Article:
Here's how Social Security can be great again
However, a genuine fix for Social Security doesn't require any arm-twisting -- it only needs balance. A combination of three factors could make Social Security great again for future generations of retirees.
1. Increase revenue by adjusting the payroll tax earnings cap
The first step to fixing Social Security for many future generations to come involves generating more revenue for the program. There are really two ways to do this, but one method has a substantially higher approval rating than the other.
One method would be to increase payroll taxes across the board for all working Americans. The Trustees report listed an actuarial deficit of 2.66% in 2016, suggesting that a 2.66% increase in the payroll tax should sustain the program without the need for benefit cuts through the year 2090. The problem with enacting an across-the-board hike is that it's a potential burden on lower-income and middle-class individuals and families.
The considerably more popular approach, based on polling, would be to adjust the payroll tax earnings cap.
In 2017, workers pay a 12.4% payroll tax on wages of between $0.01 and $127,200 (this 12.4% is often split down the middle between you and your employer). Any wages earned above $127,200 are exempt from the payroll tax. What this means is more than 90% of all working Americans are paying into Social Security with every dollar they earn, while wealthier folks are only paying into Social Security on a percentage of their annual income.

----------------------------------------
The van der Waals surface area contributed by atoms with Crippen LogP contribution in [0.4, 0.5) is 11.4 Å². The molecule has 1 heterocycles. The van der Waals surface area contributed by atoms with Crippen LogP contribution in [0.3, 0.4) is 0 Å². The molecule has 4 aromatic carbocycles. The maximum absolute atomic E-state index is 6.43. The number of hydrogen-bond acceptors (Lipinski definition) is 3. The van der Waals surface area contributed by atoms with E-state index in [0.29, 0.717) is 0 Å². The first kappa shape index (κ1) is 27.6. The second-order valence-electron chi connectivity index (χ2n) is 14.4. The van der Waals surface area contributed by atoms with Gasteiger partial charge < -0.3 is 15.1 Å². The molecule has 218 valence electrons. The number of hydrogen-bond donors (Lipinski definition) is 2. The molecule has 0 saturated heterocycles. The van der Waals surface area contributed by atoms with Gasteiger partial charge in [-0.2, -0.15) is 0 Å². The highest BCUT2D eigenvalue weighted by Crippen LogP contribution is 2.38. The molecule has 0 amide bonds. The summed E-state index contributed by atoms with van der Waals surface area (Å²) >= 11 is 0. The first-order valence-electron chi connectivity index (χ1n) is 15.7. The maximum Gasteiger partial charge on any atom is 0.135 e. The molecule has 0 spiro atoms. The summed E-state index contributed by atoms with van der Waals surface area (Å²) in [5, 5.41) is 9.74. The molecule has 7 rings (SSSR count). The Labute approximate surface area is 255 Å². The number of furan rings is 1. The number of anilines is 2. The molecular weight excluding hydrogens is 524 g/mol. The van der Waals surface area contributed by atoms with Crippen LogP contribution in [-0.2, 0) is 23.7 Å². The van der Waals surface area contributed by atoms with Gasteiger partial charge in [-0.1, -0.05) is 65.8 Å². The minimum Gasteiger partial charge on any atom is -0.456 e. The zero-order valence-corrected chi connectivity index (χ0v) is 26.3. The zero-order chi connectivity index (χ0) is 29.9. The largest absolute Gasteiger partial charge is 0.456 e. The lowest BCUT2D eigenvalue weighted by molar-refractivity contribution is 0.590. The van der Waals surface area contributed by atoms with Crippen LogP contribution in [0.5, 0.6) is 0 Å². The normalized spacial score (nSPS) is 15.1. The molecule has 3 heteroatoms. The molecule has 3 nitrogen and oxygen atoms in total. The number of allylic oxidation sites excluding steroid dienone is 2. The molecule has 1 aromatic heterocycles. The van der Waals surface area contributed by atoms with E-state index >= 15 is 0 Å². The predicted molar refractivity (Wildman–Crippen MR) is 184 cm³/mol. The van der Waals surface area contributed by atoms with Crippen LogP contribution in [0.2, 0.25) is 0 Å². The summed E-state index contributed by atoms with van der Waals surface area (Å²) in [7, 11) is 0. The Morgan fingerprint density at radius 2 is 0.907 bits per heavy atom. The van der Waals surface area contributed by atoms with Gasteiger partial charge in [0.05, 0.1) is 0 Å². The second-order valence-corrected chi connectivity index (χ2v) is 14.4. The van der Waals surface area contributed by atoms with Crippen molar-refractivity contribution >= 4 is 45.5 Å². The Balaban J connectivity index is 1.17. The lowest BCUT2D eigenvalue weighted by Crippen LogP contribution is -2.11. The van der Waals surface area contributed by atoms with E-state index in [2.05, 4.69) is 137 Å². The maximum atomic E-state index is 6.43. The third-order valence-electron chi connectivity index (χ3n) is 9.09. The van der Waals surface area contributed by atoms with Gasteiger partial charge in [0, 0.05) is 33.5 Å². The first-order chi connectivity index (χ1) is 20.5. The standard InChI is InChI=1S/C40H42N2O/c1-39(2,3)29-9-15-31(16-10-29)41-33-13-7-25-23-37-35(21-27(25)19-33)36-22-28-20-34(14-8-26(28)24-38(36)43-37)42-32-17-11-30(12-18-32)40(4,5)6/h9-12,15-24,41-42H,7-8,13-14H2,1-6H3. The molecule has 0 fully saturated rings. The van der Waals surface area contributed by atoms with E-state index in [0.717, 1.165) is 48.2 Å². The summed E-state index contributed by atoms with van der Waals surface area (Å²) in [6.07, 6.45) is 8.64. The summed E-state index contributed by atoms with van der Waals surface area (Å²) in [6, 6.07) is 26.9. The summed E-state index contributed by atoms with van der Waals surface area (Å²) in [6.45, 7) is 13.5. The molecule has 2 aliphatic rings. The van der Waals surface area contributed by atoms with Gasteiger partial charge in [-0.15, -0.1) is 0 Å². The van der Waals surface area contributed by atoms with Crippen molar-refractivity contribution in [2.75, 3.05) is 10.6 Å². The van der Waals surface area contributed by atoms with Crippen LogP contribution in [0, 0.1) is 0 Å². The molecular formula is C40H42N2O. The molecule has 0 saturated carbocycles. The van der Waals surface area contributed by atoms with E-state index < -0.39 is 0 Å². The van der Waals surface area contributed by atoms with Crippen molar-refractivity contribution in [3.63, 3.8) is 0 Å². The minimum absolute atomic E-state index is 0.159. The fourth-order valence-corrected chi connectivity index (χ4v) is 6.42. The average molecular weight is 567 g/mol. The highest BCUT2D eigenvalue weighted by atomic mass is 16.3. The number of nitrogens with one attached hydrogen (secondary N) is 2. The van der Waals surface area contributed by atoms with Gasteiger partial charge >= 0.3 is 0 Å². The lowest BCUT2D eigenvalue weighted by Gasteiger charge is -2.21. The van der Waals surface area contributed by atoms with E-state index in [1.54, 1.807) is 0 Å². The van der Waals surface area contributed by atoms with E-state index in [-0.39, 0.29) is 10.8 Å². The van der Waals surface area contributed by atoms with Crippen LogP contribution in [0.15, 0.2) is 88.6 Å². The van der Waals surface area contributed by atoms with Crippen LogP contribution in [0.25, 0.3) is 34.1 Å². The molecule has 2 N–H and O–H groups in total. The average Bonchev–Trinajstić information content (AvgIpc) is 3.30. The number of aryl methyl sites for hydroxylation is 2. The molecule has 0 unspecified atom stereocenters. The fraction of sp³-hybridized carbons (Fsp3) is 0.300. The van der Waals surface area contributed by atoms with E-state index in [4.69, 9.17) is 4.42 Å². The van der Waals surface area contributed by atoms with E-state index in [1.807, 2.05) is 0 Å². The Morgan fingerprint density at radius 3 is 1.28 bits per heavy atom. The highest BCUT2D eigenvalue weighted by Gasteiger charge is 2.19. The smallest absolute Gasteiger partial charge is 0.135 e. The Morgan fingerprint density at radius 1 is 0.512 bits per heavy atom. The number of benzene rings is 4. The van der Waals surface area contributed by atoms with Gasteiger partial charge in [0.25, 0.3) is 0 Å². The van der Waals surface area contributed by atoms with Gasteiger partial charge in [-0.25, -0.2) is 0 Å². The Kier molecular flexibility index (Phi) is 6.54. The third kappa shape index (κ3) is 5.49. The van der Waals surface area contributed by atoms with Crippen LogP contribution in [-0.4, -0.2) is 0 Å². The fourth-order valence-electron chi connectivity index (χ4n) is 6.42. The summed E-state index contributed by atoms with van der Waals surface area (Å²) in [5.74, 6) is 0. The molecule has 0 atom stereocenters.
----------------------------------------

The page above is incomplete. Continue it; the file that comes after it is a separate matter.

Two potential fixes include raising Social Security's maximum taxable earnings to a higher level and eliminating the payroll tax earnings cap in its entirety. According to the "Voice of the People" survey, eliminating the payroll tax earnings cap would cut the budgetary shortfall by 66%. Since only 7% of the population would be affected by raising the payroll tax beyond its current level of $127,200, the idea of raising it or eliminating it is rightfully popular among the public.